What’s been interesting is that they have also been the most compliant, from a lockdown perspective. They reduced their mileage the most. There were reductions up to 89% at level five. We’ve seen that even with the more relaxed levels, they’re still at a lower scale, if you compare them to say that the Blue and Bronze drivers. It is quite interesting and shows that not only are they just more conscientious drivers, they’re actually just generally more responsible.
They also are more connected in understanding how they can get the money back. I suppose. More mindful of the rewards.
Yes, our engaged clients are more mindful.
What about the Western Cape, for instance. They’ve been ahead of the curve as far as the other provinces are concerned. Have you picked up anything interesting in the way that the Western Cape drivers have been reacting, given they had a peak in Covid-19 infections long before the rest of the country?
What we picked up is that if you compare the increase in mileage driven between level four and level three, the Western Cape had a 70% increase. The next highest increase was about 55% in the Free State or KZN. Comparatively, Gauteng had a 46% increase between level four and level three.
So you’ll see that even though the peak was around the Western Cape, they actually had a much higher increase in terms of activity or mileage driven between levels four and level three. So that’s an indication that people were out and about much more than the other provinces.
What conclusions can we draw about the state of the economy from this? It’s difficult, I guess, because a lot of people are still working from home. Because now, they’ve learned that they can. But is there any hope that we can draw from this, that perhaps the economy hasn’t completely collapsed and we might be moving towards the same kind of levels that we had pre-Covid?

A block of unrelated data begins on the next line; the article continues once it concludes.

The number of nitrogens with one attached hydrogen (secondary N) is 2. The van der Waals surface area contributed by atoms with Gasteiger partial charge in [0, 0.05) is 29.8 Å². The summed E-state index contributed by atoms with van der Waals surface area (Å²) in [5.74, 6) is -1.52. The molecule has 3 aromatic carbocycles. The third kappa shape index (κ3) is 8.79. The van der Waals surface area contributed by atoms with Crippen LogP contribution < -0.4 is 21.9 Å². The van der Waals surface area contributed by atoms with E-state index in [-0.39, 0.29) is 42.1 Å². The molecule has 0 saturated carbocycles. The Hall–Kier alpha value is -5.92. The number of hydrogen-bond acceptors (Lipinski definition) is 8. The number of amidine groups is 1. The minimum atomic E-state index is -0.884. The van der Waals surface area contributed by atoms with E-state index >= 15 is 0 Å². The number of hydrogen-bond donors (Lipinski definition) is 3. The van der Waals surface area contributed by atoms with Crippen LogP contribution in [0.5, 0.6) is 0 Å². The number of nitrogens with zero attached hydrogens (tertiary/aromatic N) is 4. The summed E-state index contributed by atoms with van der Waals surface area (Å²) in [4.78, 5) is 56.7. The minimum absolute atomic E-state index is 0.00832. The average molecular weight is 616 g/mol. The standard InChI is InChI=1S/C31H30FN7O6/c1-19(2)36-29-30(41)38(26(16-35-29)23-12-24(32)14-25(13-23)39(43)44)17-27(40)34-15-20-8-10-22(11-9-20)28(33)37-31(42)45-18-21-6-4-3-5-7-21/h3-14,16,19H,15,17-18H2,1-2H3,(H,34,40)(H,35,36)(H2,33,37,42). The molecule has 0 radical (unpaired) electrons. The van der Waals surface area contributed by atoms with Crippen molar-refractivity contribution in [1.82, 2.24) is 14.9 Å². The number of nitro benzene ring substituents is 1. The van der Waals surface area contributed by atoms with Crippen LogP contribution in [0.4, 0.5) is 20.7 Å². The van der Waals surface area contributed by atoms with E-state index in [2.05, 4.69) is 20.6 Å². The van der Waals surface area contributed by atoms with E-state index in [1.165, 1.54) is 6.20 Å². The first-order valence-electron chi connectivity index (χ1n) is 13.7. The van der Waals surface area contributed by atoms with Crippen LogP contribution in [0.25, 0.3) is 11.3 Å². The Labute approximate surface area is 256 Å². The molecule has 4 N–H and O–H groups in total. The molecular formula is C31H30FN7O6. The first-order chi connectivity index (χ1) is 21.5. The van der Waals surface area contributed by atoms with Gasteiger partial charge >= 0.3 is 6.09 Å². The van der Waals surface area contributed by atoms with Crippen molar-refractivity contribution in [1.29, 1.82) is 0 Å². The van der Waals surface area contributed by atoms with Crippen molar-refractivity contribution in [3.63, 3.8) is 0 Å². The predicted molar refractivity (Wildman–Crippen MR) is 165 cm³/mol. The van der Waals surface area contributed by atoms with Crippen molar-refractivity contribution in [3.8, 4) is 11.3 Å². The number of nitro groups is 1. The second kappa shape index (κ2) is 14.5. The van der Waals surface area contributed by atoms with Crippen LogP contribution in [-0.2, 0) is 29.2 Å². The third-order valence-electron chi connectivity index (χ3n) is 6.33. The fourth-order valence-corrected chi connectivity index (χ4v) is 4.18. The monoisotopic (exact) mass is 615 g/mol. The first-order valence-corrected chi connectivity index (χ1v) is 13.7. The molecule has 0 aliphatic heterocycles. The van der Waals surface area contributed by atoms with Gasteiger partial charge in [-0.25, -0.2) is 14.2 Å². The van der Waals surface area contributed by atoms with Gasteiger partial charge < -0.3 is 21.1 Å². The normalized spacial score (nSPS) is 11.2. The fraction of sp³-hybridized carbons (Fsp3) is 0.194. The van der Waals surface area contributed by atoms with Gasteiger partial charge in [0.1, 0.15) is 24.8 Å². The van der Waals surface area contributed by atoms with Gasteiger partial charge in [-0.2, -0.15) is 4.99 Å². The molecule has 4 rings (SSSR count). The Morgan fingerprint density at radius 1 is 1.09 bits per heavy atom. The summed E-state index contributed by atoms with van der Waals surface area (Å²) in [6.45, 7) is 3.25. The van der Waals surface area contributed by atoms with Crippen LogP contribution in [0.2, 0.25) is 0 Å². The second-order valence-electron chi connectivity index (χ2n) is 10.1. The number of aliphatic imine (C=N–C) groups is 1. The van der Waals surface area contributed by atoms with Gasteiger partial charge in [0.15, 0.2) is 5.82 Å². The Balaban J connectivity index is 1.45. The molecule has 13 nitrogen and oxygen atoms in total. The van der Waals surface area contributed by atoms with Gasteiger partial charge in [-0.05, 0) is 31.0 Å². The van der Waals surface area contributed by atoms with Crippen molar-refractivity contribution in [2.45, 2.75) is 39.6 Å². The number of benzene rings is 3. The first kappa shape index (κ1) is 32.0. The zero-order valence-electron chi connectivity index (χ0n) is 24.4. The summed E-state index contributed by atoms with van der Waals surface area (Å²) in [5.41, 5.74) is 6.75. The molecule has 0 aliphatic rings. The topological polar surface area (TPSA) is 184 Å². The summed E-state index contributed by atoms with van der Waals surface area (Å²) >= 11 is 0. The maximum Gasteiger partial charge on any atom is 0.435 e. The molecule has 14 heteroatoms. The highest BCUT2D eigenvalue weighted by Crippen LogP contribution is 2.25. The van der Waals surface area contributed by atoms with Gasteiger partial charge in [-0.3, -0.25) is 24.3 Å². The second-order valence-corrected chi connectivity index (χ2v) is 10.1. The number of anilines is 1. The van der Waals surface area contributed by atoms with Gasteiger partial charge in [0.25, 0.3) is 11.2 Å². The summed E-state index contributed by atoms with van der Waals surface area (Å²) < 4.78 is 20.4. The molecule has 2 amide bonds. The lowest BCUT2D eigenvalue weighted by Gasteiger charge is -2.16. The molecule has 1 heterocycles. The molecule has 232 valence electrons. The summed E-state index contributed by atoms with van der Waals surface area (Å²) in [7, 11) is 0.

It’s difficult to draw an absolute conclusion because people are working from home and we don’t know how much level of business they’re getting. There are positive indications that activity has increased and continues to increase, but we certainly are not at the pre-Covid level. Obviously, that’s expected because not all industries are open.
But we continue to track this quite closely, hoping that, at least from an economy perspective – obviously balancing out all the health concerns and taking all the necessary precautions – that activity continues to rise, particularly from a business activity perspective. But individuals who can stay at home, we definitely encourage them to still stay at home. That’s why we’re rewarding our clients for driving less as well.
How far, for instance, is Gauteng away from the pre-Covid level?
I think we are now at around 60% of pre-Covid.
That’s not so bad. If you think about it, a lot of people will still be working from home. So the wheels of the economy are certainly turning again.